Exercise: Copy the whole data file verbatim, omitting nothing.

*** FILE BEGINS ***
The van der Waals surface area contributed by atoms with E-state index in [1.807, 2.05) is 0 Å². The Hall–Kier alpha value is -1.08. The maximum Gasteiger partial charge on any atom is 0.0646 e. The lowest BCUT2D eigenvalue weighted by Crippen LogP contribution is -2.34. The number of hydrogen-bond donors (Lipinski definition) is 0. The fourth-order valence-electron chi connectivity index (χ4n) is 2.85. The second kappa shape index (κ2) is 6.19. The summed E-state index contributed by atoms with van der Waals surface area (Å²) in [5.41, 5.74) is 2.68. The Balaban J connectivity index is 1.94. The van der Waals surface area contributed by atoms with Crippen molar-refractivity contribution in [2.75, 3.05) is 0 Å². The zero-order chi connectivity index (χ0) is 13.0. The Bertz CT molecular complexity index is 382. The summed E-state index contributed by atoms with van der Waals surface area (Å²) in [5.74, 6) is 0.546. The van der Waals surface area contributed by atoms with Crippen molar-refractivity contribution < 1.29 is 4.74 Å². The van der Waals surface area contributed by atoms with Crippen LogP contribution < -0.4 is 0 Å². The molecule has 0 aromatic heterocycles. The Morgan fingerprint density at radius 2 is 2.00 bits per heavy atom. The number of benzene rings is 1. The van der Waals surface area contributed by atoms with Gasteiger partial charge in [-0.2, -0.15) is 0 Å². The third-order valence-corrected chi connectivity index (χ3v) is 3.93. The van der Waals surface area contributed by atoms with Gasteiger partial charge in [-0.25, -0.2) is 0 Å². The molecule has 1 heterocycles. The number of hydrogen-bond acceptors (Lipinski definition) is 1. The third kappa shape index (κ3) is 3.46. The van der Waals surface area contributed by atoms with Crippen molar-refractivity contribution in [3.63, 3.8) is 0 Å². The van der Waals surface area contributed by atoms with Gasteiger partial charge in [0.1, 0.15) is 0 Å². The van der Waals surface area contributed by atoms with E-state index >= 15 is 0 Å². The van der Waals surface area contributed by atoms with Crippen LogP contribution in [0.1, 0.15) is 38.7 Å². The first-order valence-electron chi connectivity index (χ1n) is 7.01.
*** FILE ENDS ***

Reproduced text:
The van der Waals surface area contributed by atoms with E-state index in [1.807, 2.05) is 0 Å². The Hall–Kier alpha value is -1.08. The maximum Gasteiger partial charge on any atom is 0.0646 e. The lowest BCUT2D eigenvalue weighted by Crippen LogP contribution is -2.34. The number of hydrogen-bond donors (Lipinski definition) is 0. The fourth-order valence-electron chi connectivity index (χ4n) is 2.85. The second kappa shape index (κ2) is 6.19. The summed E-state index contributed by atoms with van der Waals surface area (Å²) in [5.41, 5.74) is 2.68. The Balaban J connectivity index is 1.94. The van der Waals surface area contributed by atoms with Crippen molar-refractivity contribution in [2.75, 3.05) is 0 Å². The zero-order chi connectivity index (χ0) is 13.0. The Bertz CT molecular complexity index is 382. The summed E-state index contributed by atoms with van der Waals surface area (Å²) in [5.74, 6) is 0.546. The van der Waals surface area contributed by atoms with Crippen molar-refractivity contribution < 1.29 is 4.74 Å². The van der Waals surface area contributed by atoms with Crippen LogP contribution < -0.4 is 0 Å². The molecule has 0 aromatic heterocycles. The Morgan fingerprint density at radius 2 is 2.00 bits per heavy atom. The number of benzene rings is 1. The van der Waals surface area contributed by atoms with Gasteiger partial charge in [-0.2, -0.15) is 0 Å². The third-order valence-corrected chi connectivity index (χ3v) is 3.93. The van der Waals surface area contributed by atoms with Gasteiger partial charge in [-0.25, -0.2) is 0 Å². The molecule has 1 heterocycles. The number of hydrogen-bond acceptors (Lipinski definition) is 1. The third kappa shape index (κ3) is 3.46. The van der Waals surface area contributed by atoms with Crippen molar-refractivity contribution in [3.63, 3.8) is 0 Å². The van der Waals surface area contributed by atoms with Gasteiger partial charge in [0.1, 0.15) is 0 Å². The van der Waals surface area contributed by atoms with E-state index >= 15 is 0 Å². The van der Waals surface area contributed by atoms with Crippen LogP contribution in [0.1, 0.15) is 38.7 Å². The first-order valence-electron chi connectivity index (χ1n) is 7.01.